Houde, P. 1994. Evolution of the Heliornithidae: reciprocal illumination by morphology, biogeography, and DNA hybridization. Cladistics 10: 1-19.pdf
Rose, K.D., K.C. Beard, and P. Houde. 1993. Exceptional new dentitions of the diminutive plesiadapiforms Tinimomys and Niptomomys (Mammalia), with comments on the upper incisors of Plesiadapiformes. Annals of the Carnegie Museum 62 (4): 351-361.
Houde, P., and S.L. Olson. 1992. A radiation of coly-like birds from the Eocene of North America (Aves: Sandcoleiformes, new order). Natur. Hist. Mus. Los Angeles Co., Science Ser., No. 36: 137-160. pdf
Kay, R. F., R. W. Thorington, Jr., and P. Houde. 1990. Eocene plesiadapiform shows affinities with flying lemurs not primates. Nature 345: 342-344. pdf
Houde, P., and S.L. Olson. 1989. Small arboreal non-passerine birds from the early Tertiary of the Northern Hemisphere. pp. 2030-2036 in Acta XIX Congressus Internationalis Ornithologici, Vol. 2. (H. Ouellet, ed.) University of Ottawa Press.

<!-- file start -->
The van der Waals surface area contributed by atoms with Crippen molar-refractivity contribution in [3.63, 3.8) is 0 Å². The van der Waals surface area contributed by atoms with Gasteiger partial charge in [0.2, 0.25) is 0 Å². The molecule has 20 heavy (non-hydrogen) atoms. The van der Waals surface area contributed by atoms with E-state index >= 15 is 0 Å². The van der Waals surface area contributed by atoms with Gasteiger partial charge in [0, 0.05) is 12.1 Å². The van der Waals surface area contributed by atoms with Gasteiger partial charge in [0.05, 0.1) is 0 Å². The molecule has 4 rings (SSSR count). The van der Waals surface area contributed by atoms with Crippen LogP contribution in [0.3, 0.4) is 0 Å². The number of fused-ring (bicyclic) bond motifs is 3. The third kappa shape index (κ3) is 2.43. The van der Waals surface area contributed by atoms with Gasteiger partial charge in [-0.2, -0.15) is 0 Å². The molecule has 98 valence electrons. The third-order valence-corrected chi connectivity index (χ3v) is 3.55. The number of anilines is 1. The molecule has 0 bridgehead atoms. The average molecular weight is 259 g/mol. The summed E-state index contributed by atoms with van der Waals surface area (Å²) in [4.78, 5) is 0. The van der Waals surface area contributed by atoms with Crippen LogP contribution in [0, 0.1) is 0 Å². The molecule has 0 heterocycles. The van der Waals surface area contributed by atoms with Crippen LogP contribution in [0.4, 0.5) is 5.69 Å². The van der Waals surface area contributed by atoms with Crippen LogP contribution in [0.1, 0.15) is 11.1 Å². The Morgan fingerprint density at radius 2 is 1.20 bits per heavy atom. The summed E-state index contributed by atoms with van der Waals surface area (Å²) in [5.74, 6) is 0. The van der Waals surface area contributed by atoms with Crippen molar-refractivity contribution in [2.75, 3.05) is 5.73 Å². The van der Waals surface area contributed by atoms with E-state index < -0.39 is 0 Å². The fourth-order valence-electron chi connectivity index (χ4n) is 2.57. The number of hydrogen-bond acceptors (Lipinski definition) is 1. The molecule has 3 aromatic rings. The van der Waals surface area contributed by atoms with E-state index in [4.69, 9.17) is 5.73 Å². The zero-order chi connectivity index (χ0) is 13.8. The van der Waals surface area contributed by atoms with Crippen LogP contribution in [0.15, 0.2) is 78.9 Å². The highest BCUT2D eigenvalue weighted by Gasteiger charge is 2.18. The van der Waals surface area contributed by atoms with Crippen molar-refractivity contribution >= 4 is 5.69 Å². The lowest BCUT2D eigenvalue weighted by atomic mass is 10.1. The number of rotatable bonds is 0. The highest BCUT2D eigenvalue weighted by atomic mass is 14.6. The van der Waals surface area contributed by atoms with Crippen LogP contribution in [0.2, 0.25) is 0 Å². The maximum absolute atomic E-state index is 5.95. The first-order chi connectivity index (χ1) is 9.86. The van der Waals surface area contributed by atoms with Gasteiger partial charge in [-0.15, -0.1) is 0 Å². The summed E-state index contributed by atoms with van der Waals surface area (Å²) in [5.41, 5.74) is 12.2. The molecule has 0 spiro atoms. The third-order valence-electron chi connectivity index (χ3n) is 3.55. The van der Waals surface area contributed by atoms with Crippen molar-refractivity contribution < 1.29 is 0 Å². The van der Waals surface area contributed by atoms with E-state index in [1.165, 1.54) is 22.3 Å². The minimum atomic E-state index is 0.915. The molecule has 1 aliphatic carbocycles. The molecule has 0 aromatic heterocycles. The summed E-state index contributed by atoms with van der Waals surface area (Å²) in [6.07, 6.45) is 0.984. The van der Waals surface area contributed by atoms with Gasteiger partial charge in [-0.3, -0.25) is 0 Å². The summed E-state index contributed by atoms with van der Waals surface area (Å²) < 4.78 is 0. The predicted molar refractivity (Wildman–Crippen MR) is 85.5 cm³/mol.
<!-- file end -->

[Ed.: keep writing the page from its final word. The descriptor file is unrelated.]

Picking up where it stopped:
Beard, K.C., and P. Houde. 1989. An unusual assemblage of diminutive plesiadapiforms (Mammalia, ?Primates) from the early Eocene of the Clark's Fork Basin, Wyoming. Journal of Vertebrate Paleontology 9: 388-399.
Houde, P. 1988. Paleognathous birds from the early Tertiary of the Northern Hemisphere (R. A. Paynter, Jr. ed.) Publications of the Nuttall Ornithological Club, No. 22, Cambridge MA, 148 pp. pdf
Houde, P., and M. J. Braun. 1988. Museum collections as a source of DNA for studies of avian phylogeny. Auk 105: 773-776. pdf
Houde, P., and H. Haubold. 1987. Palaeotis weigelti restudied: a small middle Eocene ostrich. Palaeovertebrata 17 (2): 27-42. pdf
Houde, P. 1987. Critical evaluation of DNA hybridization studies in avian systematics. Auk 104: 17-32.
Houde, P. 1987. Histological evidence for the systematic position of Hesperornis (Odontornithae: Hesperornithiformes). Auk 104: 125-129. pdf